Running a motivation programme

Many philosophers agree that it’s impossible to change the nature of human beings. But if you can understand people’s motivational turn-ons, at least it's a start.

Many philosophers and management experts agree that it’s impossible to change the nature of human beings. But if you can understand people’s motivational turn-ons, then it’s possible to build a company where people work harder and achieve better results, writes Catherine Forrest, business incentives manager at retailer House of Fraser.

Putting together a successful motivation programme is part of this effort. We recommend that companies begin by profiling their target audience, factoring in participants’ ages, gender, marital status, religion, socio-economic grouping and interests. When it comes to choosing a reward, what might appeal to a 25-year-old single man may not be as attractive to a 45-year-old mother of three. And someone’s religion or personal beliefs may preclude them from accepting alcohol as a reward, such as a case of champagne.

Anyone involved in the motivation scheme will need to know just what they need to do, how they should do it and what the rewards are. But there are other things to bear in mind to ensure the scheme is successful.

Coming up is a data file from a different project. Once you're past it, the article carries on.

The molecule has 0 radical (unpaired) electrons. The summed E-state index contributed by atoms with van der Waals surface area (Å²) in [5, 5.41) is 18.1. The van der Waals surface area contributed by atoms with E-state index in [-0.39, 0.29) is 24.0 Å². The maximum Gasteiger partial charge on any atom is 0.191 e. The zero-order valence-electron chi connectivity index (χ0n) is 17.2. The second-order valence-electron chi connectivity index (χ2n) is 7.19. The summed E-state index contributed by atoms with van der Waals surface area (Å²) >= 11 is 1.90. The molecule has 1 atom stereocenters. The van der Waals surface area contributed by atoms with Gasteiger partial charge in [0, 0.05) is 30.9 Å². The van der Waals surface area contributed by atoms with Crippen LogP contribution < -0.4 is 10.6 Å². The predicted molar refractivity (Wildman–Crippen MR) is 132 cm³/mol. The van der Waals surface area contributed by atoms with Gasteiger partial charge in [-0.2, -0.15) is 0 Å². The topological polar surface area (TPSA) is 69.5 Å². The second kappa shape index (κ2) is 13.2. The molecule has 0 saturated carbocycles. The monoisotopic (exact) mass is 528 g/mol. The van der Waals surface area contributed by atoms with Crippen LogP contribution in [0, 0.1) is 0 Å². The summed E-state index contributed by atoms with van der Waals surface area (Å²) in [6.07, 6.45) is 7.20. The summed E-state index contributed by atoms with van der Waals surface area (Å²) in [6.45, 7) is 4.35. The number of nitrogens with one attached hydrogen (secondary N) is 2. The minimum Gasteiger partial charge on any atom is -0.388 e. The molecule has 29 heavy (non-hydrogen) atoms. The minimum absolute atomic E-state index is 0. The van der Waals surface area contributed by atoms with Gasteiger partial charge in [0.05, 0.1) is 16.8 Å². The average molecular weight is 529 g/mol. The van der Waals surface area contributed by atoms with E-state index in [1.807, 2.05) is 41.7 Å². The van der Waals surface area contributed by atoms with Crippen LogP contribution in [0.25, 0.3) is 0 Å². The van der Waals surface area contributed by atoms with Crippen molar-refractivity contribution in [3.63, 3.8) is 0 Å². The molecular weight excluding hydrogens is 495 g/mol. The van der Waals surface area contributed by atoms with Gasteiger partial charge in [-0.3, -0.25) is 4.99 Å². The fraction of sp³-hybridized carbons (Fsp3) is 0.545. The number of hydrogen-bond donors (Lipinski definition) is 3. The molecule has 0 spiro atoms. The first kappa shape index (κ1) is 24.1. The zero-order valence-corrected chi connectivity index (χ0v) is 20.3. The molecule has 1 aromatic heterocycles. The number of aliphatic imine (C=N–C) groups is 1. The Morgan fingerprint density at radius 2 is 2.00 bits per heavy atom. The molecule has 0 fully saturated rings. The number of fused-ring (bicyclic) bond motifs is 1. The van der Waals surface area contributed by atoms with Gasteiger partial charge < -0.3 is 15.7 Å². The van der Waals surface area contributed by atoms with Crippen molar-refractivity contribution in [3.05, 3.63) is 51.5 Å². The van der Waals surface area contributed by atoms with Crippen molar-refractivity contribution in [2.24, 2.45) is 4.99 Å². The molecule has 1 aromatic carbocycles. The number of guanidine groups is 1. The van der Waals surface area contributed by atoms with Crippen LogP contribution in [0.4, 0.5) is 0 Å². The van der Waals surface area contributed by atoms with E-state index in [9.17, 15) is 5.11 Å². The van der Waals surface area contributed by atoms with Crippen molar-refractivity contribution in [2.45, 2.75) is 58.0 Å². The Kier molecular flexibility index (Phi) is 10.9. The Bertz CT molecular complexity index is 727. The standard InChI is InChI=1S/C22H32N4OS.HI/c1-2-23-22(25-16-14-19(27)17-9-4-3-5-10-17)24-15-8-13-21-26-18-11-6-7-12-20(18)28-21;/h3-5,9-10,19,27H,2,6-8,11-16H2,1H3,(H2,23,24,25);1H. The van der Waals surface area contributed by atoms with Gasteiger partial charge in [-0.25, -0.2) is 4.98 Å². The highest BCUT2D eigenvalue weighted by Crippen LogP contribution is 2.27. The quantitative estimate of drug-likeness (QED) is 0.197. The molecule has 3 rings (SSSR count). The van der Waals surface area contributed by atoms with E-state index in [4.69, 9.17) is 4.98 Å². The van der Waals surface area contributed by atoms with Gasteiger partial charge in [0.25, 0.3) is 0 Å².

Involve senior personnel
Getting buy-in from department managers is instrumental in driving forward any motivation scheme. Listen to their advice about how feasible the project is from an operational point of view. Elect a project leader to co-ordinate activity and answer queries.

Keep people updated

Participants will require regular updates on their progress; full and frequent communication is vital to convey every detail.

Invest in communication
Don’t rely on just one medium to tell people about the scheme: use posters, newsletters and monthly meetings for greater impact. Launch the scheme with ceremony.

Avoid misunderstandings
Whether the reward is a holiday, gift vouchers or a hot-air balloon ride, ensure that people understand exactly what is included and whether there are any additional expenses not covered by the scheme.

Measure performance
Use sales reports, production records and customer service feedback to gauge the effectiveness of the programme.

Recognise top achievers
Publicise the stories of your best performers, both internally and externally where possible. People need recognition by others as well as a private pat on the back.

As a rule, well-motivated staff provide better customer service and are more likely to stay with a company, reducing recruitment costs. A well-structured motivation programme can help to achieve that.

See also: Do motivational speakers help boost morale at work?

Marc Barber

Marc Barber

Marc was editor of GrowthBusiness from 2006 to 2010. He specialised in writing about entrepreneurs, private equity and venture capital, mid-market M&A, small caps and high-growth businesses.